Reduction of endogenous melatonin accelerates cognitive decline in mice in a simulated occupational formaldehyde exposure environment

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Abstract

Individuals afflicted with occupational formaldehyde (FA) exposure often suffer from abnormal behaviors such as aggression, depression, anxiety, sleep disorders, and in particular, cognitive impairments. Coincidentally, clinical patientswithmelatonin (MT) deficiency also complain of cognitive problems associated with the above mental disorders. Whether and how FA affects endogenousMT metabolism and induces cognitive decline need to be elucidated. To mimic occupational FA exposure environment, 16 healthy adultmalemice were exposed to gaseous FA (3mg/m3) for 7 consecutive days. Results showed that FA exposure impaired spatial memory associated with hippocampal neuronal death. Biochemical analysis revealed that FA exposure elicited an intensive oxidative stress by reducing systemic glutathione levels, in particular, decreasing brainMT concentrations. Inversely, intraperitoneal injection ofMTmarkedly attenuated FA-induced hippocampal neuronal death, restored brainMT levels, and reversed memory decline. At tissue levels, injection of FA into the hippocampus distinctly reduced brain MT concentrations. Furthermore, at cellular and molecular levels, we found that FA directly inactivated MT in vitro and in vivo. These findings suggest that MT supplementation contributes to the rescue of cognitive decline, and may alleviate mental disorders in the occupational FA-exposed human populations.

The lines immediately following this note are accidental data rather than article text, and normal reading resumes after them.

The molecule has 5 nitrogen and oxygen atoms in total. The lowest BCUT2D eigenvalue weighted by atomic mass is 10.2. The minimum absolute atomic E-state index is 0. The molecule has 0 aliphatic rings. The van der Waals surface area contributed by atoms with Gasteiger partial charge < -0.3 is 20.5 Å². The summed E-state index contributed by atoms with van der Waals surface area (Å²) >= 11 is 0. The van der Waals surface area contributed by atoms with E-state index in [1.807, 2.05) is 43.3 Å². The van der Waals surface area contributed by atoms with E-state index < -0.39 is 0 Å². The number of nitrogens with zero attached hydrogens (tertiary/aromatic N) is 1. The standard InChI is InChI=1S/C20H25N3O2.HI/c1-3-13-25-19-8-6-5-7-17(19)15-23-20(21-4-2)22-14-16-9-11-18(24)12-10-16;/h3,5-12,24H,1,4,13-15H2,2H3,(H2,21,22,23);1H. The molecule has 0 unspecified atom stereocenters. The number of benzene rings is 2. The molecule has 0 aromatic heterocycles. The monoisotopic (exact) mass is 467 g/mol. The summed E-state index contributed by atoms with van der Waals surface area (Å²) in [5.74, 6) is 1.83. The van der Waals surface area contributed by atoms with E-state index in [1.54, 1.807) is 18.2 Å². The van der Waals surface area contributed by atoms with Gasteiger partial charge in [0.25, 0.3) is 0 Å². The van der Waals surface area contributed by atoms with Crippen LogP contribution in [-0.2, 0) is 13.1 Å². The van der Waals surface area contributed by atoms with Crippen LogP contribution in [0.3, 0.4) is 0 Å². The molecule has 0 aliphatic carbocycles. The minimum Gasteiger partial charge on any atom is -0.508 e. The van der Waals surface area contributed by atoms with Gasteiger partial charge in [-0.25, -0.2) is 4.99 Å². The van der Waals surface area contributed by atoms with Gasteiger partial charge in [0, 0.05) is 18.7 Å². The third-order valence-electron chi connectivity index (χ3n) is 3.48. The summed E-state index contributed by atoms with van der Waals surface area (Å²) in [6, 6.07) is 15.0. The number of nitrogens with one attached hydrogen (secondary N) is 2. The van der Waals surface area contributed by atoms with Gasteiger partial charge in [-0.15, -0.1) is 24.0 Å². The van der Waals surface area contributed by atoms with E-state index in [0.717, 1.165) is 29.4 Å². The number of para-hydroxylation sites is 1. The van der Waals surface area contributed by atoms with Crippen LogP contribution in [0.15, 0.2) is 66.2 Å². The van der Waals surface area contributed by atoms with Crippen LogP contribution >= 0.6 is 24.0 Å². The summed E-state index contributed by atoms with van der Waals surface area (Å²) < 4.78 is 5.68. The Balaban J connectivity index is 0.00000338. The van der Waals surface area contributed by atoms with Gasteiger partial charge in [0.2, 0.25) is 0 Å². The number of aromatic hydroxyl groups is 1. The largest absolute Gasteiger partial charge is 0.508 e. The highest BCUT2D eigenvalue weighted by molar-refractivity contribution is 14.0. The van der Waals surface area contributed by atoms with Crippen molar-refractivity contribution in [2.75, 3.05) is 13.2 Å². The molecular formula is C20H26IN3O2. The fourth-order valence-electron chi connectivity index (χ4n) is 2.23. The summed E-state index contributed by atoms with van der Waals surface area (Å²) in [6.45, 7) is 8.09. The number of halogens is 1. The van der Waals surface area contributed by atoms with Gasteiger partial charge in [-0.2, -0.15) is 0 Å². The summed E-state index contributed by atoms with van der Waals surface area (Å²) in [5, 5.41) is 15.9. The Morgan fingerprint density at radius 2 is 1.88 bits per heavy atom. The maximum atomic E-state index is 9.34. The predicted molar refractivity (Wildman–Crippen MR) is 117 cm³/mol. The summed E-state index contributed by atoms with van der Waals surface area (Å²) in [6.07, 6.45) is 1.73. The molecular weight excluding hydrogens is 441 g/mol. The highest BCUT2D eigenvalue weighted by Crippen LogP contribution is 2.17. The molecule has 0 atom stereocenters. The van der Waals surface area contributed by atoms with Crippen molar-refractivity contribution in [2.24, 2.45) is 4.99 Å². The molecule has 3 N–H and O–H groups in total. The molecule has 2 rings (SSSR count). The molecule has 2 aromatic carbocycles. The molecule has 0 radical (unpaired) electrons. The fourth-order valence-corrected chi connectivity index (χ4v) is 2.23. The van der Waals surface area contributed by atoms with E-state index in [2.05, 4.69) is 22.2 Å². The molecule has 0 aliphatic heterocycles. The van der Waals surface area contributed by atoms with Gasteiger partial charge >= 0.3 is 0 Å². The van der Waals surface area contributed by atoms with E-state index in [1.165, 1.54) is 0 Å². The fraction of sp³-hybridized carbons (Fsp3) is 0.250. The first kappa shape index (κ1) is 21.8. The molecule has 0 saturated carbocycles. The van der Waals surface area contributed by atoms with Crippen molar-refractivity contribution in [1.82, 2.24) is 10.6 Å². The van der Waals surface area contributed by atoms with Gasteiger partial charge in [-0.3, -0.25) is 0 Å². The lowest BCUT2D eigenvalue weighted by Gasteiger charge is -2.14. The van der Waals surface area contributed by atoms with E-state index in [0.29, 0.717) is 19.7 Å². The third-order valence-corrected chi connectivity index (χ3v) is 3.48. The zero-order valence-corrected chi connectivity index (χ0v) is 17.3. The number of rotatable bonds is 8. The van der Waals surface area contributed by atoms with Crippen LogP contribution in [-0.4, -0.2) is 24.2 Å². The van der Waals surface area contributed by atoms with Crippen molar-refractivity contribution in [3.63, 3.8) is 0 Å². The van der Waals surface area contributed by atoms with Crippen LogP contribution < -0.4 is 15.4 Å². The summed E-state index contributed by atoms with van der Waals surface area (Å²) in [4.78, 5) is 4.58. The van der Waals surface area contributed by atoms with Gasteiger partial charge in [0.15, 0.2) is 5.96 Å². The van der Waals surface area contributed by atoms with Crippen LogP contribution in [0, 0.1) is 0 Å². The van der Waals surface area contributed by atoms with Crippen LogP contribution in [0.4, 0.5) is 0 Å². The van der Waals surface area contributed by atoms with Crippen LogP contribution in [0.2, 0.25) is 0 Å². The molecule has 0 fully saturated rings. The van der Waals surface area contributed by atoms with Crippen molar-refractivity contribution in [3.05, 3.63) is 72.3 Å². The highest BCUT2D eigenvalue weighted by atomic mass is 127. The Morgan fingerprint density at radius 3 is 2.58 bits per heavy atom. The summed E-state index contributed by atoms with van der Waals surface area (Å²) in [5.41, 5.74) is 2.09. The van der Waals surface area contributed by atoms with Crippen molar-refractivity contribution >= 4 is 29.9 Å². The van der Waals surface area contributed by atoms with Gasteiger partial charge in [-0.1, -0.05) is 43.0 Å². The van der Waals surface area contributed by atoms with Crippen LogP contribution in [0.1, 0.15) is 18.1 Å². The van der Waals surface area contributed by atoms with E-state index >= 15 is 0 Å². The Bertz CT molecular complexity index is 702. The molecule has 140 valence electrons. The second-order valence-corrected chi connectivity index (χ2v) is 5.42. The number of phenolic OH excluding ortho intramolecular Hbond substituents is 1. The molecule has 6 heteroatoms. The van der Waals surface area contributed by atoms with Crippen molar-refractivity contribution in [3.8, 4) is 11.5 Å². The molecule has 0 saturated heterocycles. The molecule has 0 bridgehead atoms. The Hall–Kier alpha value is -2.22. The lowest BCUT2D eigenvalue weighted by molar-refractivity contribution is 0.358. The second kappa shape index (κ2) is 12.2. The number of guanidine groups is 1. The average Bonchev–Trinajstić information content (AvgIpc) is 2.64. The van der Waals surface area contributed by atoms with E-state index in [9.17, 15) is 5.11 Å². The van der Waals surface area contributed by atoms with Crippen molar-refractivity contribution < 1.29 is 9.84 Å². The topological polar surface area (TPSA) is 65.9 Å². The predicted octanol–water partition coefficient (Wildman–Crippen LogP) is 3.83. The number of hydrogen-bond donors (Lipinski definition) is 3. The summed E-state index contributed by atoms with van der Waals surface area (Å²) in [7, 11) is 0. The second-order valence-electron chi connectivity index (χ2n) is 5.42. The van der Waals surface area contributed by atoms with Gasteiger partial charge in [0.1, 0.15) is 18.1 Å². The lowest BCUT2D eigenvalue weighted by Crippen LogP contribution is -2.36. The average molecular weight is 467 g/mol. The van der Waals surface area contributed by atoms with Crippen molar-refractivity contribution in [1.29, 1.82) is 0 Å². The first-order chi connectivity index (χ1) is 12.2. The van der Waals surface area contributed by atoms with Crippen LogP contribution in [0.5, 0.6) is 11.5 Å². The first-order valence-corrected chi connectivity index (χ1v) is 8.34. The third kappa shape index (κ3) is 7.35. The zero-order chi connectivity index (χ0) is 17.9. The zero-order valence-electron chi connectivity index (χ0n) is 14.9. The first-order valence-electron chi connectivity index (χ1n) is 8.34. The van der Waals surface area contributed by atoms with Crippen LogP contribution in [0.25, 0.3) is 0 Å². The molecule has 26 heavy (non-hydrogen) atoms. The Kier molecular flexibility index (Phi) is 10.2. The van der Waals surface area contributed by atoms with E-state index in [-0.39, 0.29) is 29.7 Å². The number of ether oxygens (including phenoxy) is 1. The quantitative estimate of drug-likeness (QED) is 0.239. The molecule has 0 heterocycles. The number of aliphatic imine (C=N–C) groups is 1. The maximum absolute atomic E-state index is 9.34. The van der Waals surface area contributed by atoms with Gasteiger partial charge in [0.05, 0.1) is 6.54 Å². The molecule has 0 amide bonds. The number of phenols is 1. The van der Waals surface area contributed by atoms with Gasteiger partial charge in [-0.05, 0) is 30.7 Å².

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Mei, Y., Duan, C., Li, X., Zhao, Y., Cao, F., Shang, S., … Yang, X. (2016). Reduction of endogenous melatonin accelerates cognitive decline in mice in a simulated occupational formaldehyde exposure environment. International Journal of Environmental Research and Public Health, 13(3). https://doi.org/10.3390/ijerph13030258

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